The 85-year-old Orinda resident couldn't believe the size of her bill from John Muir Health. For an emergency room visit that spanned three hours, charges on her statement came to $11,596.27.
It wasn't as if she had a lung transplant. She'd suffered severe stomach pains and overheating after exercising. She was examined, an X-ray was taken, tests were done, and then she was sent on her way. Only after the bill -- and Medicare's notification of payment -- arrived did she learn how costly the treatment had been.
She didn't want her name in the paper, but she wanted to know how this could happen.
It turns out it happens all the time, only not the way she thought. Medicare paid a tiny fraction of the bill ($834.42). Supplemental insurance paid even less ($297.32). The remaining amount -- more than $10,000 -- was "amount absorbed by hospital," as if it didn't exist. This is the wacky way health care functions in the U.S.
"It's a completely crazy system," said Jan Emerson-Shea of the California Hospital Association. "It doesn't make any sense. It's a system that's evolved over the last 4½ decades."
The itemized charges of $4,242.25 for "ER-Level 004 emergency department visit" and $1,230.09 for a "complete metabolic panel" didn't need to be so precise. They didn't represent the actual payment expected.
When Medicare began in 1965, Emerson-Shea explained, all hospitals were required to create a "chargemaster" that detailed fees for every procedure. Two decades later, when the government sought to reduce costs, it changed the rules. Payments were negotiated by diagnosis rate groups -- more for a heart attack, less for a broken bone -- without regard for cost of services. Chargemaster fees reflect acuity of service, and they are adjusted annually to "market rates," but the actual dollar figures are meaningless.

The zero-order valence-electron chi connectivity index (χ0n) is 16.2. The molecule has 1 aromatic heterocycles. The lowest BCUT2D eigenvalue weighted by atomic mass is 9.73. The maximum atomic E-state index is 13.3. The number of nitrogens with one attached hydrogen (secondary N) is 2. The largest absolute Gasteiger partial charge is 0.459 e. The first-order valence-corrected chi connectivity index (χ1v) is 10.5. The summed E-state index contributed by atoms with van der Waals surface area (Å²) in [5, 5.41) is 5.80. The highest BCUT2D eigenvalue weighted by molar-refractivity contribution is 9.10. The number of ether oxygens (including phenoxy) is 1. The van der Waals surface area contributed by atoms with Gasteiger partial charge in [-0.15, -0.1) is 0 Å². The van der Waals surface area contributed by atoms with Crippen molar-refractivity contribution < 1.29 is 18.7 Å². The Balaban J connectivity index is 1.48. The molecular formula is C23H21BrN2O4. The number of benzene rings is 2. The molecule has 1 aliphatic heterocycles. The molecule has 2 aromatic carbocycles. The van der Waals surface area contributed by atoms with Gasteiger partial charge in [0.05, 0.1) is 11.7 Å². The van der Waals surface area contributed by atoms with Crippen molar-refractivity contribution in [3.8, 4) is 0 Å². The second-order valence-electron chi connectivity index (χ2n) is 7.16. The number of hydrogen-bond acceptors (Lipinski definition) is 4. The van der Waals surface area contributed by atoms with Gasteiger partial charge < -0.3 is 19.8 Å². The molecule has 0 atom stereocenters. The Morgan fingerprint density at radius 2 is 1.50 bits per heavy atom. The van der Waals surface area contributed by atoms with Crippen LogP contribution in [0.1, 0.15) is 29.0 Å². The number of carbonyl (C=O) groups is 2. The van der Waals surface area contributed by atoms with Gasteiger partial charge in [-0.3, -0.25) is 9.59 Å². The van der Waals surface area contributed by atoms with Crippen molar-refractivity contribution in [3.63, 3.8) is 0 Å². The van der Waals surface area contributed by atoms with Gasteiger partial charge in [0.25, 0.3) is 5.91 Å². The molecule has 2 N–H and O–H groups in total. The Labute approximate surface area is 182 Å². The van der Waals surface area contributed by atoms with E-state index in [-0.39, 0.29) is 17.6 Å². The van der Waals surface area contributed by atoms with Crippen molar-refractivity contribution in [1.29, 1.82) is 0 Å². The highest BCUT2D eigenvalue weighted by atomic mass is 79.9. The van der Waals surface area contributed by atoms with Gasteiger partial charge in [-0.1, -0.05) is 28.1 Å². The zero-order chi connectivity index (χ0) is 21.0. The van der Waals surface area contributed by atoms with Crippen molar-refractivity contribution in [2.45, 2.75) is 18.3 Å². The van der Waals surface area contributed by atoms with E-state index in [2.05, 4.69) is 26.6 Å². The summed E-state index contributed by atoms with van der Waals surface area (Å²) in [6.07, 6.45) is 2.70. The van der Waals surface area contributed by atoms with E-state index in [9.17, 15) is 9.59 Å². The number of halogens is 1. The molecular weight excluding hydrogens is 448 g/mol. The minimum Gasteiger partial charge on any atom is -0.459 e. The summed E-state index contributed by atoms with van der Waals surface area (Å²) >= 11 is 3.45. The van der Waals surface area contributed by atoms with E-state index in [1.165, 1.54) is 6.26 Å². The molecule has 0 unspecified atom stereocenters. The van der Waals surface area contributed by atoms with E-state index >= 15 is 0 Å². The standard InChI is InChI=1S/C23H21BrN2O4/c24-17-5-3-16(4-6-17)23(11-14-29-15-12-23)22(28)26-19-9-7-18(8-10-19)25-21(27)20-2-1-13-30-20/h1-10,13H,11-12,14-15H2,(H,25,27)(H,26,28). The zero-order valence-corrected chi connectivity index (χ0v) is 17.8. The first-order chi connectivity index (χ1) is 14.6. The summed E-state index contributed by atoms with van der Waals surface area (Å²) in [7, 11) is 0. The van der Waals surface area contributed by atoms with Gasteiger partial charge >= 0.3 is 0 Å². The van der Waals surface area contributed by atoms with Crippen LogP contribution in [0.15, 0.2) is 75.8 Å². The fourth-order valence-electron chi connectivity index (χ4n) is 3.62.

"The government no longer pays its fair share," she said. "We're in this situation where the chargemaster makes no sense, but we're stuck with federal regulations that require us to keep it. So you get a bill from the hospital, but it has nothing to do with what Medicare pays us. But we're required to send it."
In the instance of our Orinda patient, John Muir actually received about $1,140 for charges totaling more than $11,000. Is that the way this always works out?
"It's within the range of the typical," said John Muir CFO Michael Moody. He said payment schedules are even lower for treatment of Medi-Cal patients. The fallout from this practice affects everyone with an insurance plan, because commercial providers are charged more for the same services to make up for the shortfall in government payments.
Even then there are inequities. Fees that Blue Cross and Blue Shield negotiate for an EKG won't necessarily be the same, depending on the rates they negotiate -- which can be affected by factors such as the number of patients they represent. Only one thing is the same for everybody: The charges listed in a hospital billing statement are not what the hospital expects to be paid.
If there is good news in this arcane mess -- "That's a good word, 'arcane,'" Emerson-Shea said -- it's that California hospitals hope to simplify billing procedures.
"Our association is exploring ideas to make the system more sensible," she said. "As it is, it's confusing. It makes people frustrated and causes all kinds of questions."
There's at least one woman in Orinda who agrees.
Contact Tom Barnidge at firstname.lastname@example.org.